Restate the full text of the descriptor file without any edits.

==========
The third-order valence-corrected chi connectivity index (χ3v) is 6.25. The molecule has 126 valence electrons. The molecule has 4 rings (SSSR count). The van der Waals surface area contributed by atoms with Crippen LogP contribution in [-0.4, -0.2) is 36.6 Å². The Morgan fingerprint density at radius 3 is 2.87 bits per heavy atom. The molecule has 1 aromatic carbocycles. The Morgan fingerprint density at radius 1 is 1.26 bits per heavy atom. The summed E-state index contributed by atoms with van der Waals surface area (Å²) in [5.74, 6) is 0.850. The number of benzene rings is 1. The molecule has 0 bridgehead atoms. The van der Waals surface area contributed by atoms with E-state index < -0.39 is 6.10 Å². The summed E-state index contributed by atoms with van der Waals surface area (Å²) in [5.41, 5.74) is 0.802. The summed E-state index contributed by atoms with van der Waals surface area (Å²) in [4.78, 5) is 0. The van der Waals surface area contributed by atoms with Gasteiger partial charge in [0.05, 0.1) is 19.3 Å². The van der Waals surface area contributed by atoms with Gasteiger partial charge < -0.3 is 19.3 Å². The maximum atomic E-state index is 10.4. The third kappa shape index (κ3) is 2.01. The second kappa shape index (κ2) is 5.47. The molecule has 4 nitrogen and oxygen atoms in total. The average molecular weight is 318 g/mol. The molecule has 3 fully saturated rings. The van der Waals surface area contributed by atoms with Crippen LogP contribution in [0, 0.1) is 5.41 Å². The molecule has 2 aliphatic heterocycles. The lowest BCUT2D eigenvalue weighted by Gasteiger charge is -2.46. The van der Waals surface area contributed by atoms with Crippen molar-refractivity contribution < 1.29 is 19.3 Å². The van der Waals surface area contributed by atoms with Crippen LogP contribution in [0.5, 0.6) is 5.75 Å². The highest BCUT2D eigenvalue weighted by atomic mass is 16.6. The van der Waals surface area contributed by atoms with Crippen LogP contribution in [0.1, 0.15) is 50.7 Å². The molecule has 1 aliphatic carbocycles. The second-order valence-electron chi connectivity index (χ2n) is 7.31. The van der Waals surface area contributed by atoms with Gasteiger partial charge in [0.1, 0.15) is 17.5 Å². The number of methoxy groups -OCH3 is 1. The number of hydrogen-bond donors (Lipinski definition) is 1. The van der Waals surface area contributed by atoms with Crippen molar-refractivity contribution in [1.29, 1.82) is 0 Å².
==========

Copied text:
The third-order valence-corrected chi connectivity index (χ3v) is 6.25. The molecule has 126 valence electrons. The molecule has 4 rings (SSSR count). The van der Waals surface area contributed by atoms with Crippen LogP contribution in [-0.4, -0.2) is 36.6 Å². The Morgan fingerprint density at radius 3 is 2.87 bits per heavy atom. The molecule has 1 aromatic carbocycles. The Morgan fingerprint density at radius 1 is 1.26 bits per heavy atom. The summed E-state index contributed by atoms with van der Waals surface area (Å²) in [5.74, 6) is 0.850. The number of benzene rings is 1. The molecule has 0 bridgehead atoms. The van der Waals surface area contributed by atoms with E-state index < -0.39 is 6.10 Å². The summed E-state index contributed by atoms with van der Waals surface area (Å²) in [5.41, 5.74) is 0.802. The summed E-state index contributed by atoms with van der Waals surface area (Å²) in [4.78, 5) is 0. The van der Waals surface area contributed by atoms with Gasteiger partial charge in [0.05, 0.1) is 19.3 Å². The van der Waals surface area contributed by atoms with Gasteiger partial charge < -0.3 is 19.3 Å². The maximum atomic E-state index is 10.4. The third kappa shape index (κ3) is 2.01. The second kappa shape index (κ2) is 5.47. The molecule has 4 nitrogen and oxygen atoms in total. The average molecular weight is 318 g/mol. The molecule has 3 fully saturated rings. The van der Waals surface area contributed by atoms with Crippen LogP contribution in [0, 0.1) is 5.41 Å². The molecule has 2 aliphatic heterocycles. The lowest BCUT2D eigenvalue weighted by Gasteiger charge is -2.46. The van der Waals surface area contributed by atoms with Crippen molar-refractivity contribution < 1.29 is 19.3 Å². The van der Waals surface area contributed by atoms with Crippen LogP contribution in [0.5, 0.6) is 5.75 Å². The highest BCUT2D eigenvalue weighted by atomic mass is 16.6. The van der Waals surface area contributed by atoms with Crippen LogP contribution in [0.1, 0.15) is 50.7 Å². The molecule has 1 aliphatic carbocycles. The second-order valence-electron chi connectivity index (χ2n) is 7.31. The van der Waals surface area contributed by atoms with Gasteiger partial charge in [0.1, 0.15) is 17.5 Å². The number of methoxy groups -OCH3 is 1. The number of hydrogen-bond donors (Lipinski definition) is 1. The van der Waals surface area contributed by atoms with Crippen molar-refractivity contribution in [1.29, 1.82) is 0 Å².